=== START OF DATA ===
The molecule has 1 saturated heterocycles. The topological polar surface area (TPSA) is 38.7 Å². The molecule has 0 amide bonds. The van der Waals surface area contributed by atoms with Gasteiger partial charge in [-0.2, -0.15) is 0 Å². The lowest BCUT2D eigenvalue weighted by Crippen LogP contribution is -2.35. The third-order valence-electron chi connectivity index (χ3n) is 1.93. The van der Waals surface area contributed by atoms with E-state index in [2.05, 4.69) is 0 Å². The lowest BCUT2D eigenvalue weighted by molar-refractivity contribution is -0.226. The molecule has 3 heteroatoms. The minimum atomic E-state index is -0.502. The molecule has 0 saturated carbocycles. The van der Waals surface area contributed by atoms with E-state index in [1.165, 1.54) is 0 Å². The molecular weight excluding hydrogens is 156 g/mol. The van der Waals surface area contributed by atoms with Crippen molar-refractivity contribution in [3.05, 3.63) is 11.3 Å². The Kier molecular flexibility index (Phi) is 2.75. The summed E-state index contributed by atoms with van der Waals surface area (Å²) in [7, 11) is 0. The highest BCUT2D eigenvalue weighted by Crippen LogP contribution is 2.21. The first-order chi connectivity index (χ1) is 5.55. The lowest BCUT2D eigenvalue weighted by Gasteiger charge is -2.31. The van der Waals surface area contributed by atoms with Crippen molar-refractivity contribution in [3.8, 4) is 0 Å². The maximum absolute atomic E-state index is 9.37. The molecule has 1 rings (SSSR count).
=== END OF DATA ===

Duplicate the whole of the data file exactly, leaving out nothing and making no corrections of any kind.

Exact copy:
The molecule has 1 saturated heterocycles. The topological polar surface area (TPSA) is 38.7 Å². The molecule has 0 amide bonds. The van der Waals surface area contributed by atoms with Gasteiger partial charge in [-0.2, -0.15) is 0 Å². The lowest BCUT2D eigenvalue weighted by Crippen LogP contribution is -2.35. The third-order valence-electron chi connectivity index (χ3n) is 1.93. The van der Waals surface area contributed by atoms with E-state index in [2.05, 4.69) is 0 Å². The lowest BCUT2D eigenvalue weighted by molar-refractivity contribution is -0.226. The molecule has 3 heteroatoms. The minimum atomic E-state index is -0.502. The molecule has 0 saturated carbocycles. The van der Waals surface area contributed by atoms with E-state index in [1.165, 1.54) is 0 Å². The molecular weight excluding hydrogens is 156 g/mol. The van der Waals surface area contributed by atoms with Crippen molar-refractivity contribution in [3.05, 3.63) is 11.3 Å². The Kier molecular flexibility index (Phi) is 2.75. The summed E-state index contributed by atoms with van der Waals surface area (Å²) in [7, 11) is 0. The highest BCUT2D eigenvalue weighted by Crippen LogP contribution is 2.21. The first-order chi connectivity index (χ1) is 5.55. The lowest BCUT2D eigenvalue weighted by Gasteiger charge is -2.31. The van der Waals surface area contributed by atoms with Crippen molar-refractivity contribution in [3.8, 4) is 0 Å². The maximum absolute atomic E-state index is 9.37. The molecule has 1 rings (SSSR count).